The eighth edition of Brighton Photo Biennial – which opens today (Friday) across Brighton and Hove – brings a month of free photography exhibitions and events to the city.
Across eight venues, the festival will present 18 artists of many different ages and backgrounds. The theme for this edition is A New Europe. On the eve of Britain’s departure from the EU, we want to examine how the UK is redefining its relationship with Europe, and the role of photography in constructing national identity.
The artists in our programme reflect on the flux and uncertainty that comes with the UK’s current situation, as well as our shared future with Europe. One of the exhibitions – the Cross Channel Photographic Mission at the University of Brighton’s Grand Parade gallery – goes right back to the moment when Britain was physically connected to the Continent for the first time since the Ice Age with the construction of the Channel Tunnel. In this exhibition we show the work that was made on the French side of the Channel in the late 1980s and early 1990s, taking a look back at this monumental construction which changed Britain’s relationship to the continent. It is a rare chance to see this archival work too.
The festival has plenty to offer everyone – whether they are dyed-in-the-wool photography enthusiasts or casual visitors. All exhibitions – and almost all the events – are free and open most days of the week.
Some of the work is presented outside, like Uta Kögelsberger’s Uncertain Subjects: Part II which displays portraits of UK residents on the side of a shipping container in Jubilee Square, so you can drop in and see work on your way through town. Once a week, the portraits will be changed and passers-by can watch as one face changes slowly into another.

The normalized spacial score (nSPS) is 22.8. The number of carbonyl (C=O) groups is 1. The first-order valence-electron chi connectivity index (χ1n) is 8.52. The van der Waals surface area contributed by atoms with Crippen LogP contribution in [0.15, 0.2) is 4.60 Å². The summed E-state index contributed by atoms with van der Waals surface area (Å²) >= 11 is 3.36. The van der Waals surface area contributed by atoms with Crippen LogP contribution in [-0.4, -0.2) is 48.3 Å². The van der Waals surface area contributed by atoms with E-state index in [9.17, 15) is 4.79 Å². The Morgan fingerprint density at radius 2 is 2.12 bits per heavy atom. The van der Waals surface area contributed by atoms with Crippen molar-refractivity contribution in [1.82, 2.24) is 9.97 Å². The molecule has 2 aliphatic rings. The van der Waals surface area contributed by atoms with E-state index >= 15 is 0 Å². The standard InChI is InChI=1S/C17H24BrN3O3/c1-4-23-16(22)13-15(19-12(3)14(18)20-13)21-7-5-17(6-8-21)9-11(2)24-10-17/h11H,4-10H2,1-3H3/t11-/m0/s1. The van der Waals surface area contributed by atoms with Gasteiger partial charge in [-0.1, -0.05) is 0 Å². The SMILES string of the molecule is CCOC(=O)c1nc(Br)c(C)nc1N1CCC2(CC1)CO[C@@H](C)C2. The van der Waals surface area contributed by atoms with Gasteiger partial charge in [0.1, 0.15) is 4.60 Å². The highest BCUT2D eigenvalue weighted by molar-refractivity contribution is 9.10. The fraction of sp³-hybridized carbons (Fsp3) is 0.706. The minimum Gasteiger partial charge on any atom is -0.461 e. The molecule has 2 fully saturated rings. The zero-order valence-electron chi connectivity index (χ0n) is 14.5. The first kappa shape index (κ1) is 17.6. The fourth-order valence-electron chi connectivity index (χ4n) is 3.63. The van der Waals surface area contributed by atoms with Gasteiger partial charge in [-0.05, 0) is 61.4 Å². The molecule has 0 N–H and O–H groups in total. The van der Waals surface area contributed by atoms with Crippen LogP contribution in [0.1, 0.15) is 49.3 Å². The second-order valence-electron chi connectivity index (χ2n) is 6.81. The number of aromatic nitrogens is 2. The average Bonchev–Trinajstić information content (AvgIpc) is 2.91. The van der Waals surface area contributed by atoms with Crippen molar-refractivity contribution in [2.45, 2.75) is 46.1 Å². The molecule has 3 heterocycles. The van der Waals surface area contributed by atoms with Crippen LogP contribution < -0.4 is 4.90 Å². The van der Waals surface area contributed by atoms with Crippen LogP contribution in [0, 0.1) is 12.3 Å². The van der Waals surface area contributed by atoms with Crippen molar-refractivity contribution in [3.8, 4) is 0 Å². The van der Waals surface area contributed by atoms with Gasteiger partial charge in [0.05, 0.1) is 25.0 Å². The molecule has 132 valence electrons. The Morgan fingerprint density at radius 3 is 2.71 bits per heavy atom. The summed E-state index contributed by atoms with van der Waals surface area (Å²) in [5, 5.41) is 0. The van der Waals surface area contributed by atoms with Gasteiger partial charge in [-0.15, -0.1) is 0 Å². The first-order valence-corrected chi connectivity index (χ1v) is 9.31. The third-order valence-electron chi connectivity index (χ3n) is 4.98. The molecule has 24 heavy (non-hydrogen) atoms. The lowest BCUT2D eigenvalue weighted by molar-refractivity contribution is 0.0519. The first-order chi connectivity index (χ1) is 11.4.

Photoworks, the organisation behind the festival, always likes using unusual locations – so you might find photography where you least expect it. Shoppers can come across Syrian-born artist Hrair Sarkissian’s powerful Homesick installation at 23 Dukes Lane, where he builds and destroys a model of his parents’ apartment building in Damascus. Or they might be enticed into a disused tattoo shop on Sydney Street to see Robin Maddock’s weird and wonderful collection of images about English society, Nothing We Can’t Fix By Running Away. Unsuspecting library visitors will be treated to Heather Agyepong’s Habitus: Potential Realities, a series of self-portraits of the artist as the symbolic figure of Britannia taken on Brighton seafront.
For Brighton Photo Biennial 2018, we demonstrate our commitment to supporting artists who are in the early stages of their career. We are proud that the festival gives some artists their first solo exhibition in the UK. Many of the artists in the Biennial are under 35 and we present a range of different perspectives and voices.
There’s plenty on offer for children and families during the festival: from Cyanotype workshops, which explore this alternative image making technique, to photography walks and drop-in sessions. Young people (aged 13-16) attending our Photography Club even have their own Biennial exhibition at the University of Brighton’s Grand Parade gallery.
Every festival needs a fringe. So don’t forget that as well as Brighton Photo Biennial there is a further range of brilliant exhibitions taking place across the city curated by our friends at Brighton Photo Fringe. As Brighton goes photo mad, we hope to attract many local people as well as visitors from out of town with our shows and events and look forward to meeting you there. Brighton Photo Biennial runs from September 28 to October 28. To find out more, visit: www.photoworks.org.uk
Shoair Mavlian is director of Photoworks and curator of Brighton Photo Biennial.